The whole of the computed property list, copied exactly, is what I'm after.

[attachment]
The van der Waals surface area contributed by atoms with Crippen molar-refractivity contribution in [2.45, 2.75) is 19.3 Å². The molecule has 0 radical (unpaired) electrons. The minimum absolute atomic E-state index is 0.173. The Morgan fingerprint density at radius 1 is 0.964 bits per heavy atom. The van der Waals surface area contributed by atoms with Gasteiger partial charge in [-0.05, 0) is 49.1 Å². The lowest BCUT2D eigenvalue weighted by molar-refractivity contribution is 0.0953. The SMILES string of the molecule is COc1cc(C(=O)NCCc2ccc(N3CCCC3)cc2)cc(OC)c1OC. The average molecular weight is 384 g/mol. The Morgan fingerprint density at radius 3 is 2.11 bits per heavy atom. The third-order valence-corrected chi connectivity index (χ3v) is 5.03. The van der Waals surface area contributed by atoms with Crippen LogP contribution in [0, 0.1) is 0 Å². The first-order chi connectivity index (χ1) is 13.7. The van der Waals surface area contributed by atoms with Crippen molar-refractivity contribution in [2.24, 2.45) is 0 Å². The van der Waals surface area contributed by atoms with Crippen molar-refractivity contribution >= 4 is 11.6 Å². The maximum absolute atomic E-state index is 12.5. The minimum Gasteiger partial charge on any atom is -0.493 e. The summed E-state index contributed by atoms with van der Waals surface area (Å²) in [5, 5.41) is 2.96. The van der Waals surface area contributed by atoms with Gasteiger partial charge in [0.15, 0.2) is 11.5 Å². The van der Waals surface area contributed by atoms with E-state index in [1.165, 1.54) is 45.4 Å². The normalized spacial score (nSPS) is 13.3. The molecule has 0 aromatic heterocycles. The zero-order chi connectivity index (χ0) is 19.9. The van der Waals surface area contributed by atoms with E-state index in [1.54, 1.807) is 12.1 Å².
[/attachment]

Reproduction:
The van der Waals surface area contributed by atoms with Crippen molar-refractivity contribution in [2.45, 2.75) is 19.3 Å². The molecule has 0 radical (unpaired) electrons. The minimum absolute atomic E-state index is 0.173. The Morgan fingerprint density at radius 1 is 0.964 bits per heavy atom. The van der Waals surface area contributed by atoms with Gasteiger partial charge in [-0.05, 0) is 49.1 Å². The lowest BCUT2D eigenvalue weighted by molar-refractivity contribution is 0.0953. The SMILES string of the molecule is COc1cc(C(=O)NCCc2ccc(N3CCCC3)cc2)cc(OC)c1OC. The average molecular weight is 384 g/mol. The Morgan fingerprint density at radius 3 is 2.11 bits per heavy atom. The third-order valence-corrected chi connectivity index (χ3v) is 5.03. The van der Waals surface area contributed by atoms with Crippen LogP contribution in [0, 0.1) is 0 Å². The first-order chi connectivity index (χ1) is 13.7. The van der Waals surface area contributed by atoms with Crippen molar-refractivity contribution in [2.24, 2.45) is 0 Å². The van der Waals surface area contributed by atoms with Crippen molar-refractivity contribution >= 4 is 11.6 Å². The maximum absolute atomic E-state index is 12.5. The minimum Gasteiger partial charge on any atom is -0.493 e. The summed E-state index contributed by atoms with van der Waals surface area (Å²) in [5, 5.41) is 2.96. The van der Waals surface area contributed by atoms with Gasteiger partial charge in [0.15, 0.2) is 11.5 Å². The van der Waals surface area contributed by atoms with E-state index in [1.165, 1.54) is 45.4 Å². The normalized spacial score (nSPS) is 13.3. The molecule has 0 aromatic heterocycles. The zero-order chi connectivity index (χ0) is 19.9. The van der Waals surface area contributed by atoms with E-state index in [1.54, 1.807) is 12.1 Å².